This week has seen an upsurge of mortgage applications by 3.3 percent as was revealed by the Mortgage Bankers Association. This marks the week before the next Fed meeting said to be followed by rising rates. Yet the volume of mortgage applications is still 18 percent lower than this time of last year. This is mainly attributed to lower refinancing applications than a year ago when the interest rate was lower. But with a sudden rise in interest rates last week, 5 percent more mortgagors are rushing to refinance and close on their loans to avoid a longer wait than usual before the rates normalize. —
Prospective homeowners should lock their application within the next month or so to keep themselves on the safe side. If they don't, they might be forced to float for a lot longer than they planned with rising rates looming according to the Fed's February 22nd minute report which anticipates a leap in rates this month. This will be decided next Wednesday when the Fed meeting takes place.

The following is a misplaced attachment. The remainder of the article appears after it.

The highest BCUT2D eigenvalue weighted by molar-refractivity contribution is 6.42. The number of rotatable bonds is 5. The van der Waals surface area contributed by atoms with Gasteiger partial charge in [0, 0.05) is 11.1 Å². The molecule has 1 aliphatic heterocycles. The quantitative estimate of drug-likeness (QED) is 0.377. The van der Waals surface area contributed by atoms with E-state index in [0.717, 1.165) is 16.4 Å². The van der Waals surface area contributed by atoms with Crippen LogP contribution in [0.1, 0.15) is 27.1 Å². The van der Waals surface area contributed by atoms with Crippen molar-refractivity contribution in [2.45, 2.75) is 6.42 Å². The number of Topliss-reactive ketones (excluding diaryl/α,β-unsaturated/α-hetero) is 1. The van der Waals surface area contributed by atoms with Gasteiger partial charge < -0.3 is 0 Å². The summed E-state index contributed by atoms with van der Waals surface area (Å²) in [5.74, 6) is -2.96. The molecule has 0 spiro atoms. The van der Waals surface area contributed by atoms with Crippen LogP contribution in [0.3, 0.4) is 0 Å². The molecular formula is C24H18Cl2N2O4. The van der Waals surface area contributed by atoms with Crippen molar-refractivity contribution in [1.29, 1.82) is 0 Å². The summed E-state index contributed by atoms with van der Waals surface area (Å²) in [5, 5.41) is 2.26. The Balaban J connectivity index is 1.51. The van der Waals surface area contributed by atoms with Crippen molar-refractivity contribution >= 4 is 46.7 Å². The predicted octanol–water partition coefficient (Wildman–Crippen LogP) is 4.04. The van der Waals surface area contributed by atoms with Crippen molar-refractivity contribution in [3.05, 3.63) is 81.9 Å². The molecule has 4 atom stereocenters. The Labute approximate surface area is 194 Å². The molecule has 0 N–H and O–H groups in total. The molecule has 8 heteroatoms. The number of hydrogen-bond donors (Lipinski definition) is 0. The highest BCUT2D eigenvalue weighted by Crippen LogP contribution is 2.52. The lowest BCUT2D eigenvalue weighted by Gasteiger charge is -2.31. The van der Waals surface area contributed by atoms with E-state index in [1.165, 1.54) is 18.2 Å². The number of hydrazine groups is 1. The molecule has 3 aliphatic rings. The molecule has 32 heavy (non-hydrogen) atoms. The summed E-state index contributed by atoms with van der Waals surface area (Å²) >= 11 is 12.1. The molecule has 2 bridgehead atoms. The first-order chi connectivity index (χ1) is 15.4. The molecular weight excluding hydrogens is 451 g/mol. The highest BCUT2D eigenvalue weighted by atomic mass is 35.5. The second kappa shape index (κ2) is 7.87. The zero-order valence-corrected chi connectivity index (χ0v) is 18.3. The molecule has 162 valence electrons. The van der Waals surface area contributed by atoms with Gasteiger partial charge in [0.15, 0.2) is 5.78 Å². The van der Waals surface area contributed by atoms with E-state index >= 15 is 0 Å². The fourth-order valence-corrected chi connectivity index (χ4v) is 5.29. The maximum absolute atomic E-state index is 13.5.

More on the Fed’s last consensus can be found in this Mortgage Rates for March 2017 & Beyond article.
Since last week, the rate average for 15-year fixed mortgages rose by 2 basis points from 3.24 percent to 3.26 percent. The national average for 5/1 adjustable-rate mortgages is now 3.11 percent - up from 3.07 percent.
As for 30-year fixed rate mortgages with conforming loan balances ($424,100 at the most), the interest rate went up from 4.30 percent to 4.36 percent.
To get into more details concerning this jump in rates, visit Bloomberg’s article on the U.S. 30-Year Mortgage Rates Jump to 2017 High Before Fed Meeting.
This presents a problem for first-time home buyers because a substantial number of them are millennials (ages 18 – 34), leading to a high demand for mortgages but to a shortage of affordable options. The ones feeling the brunt of this shortage are first-timers with unsettled student debts. Potential homeowners with poor credit scores have fewer options than others.
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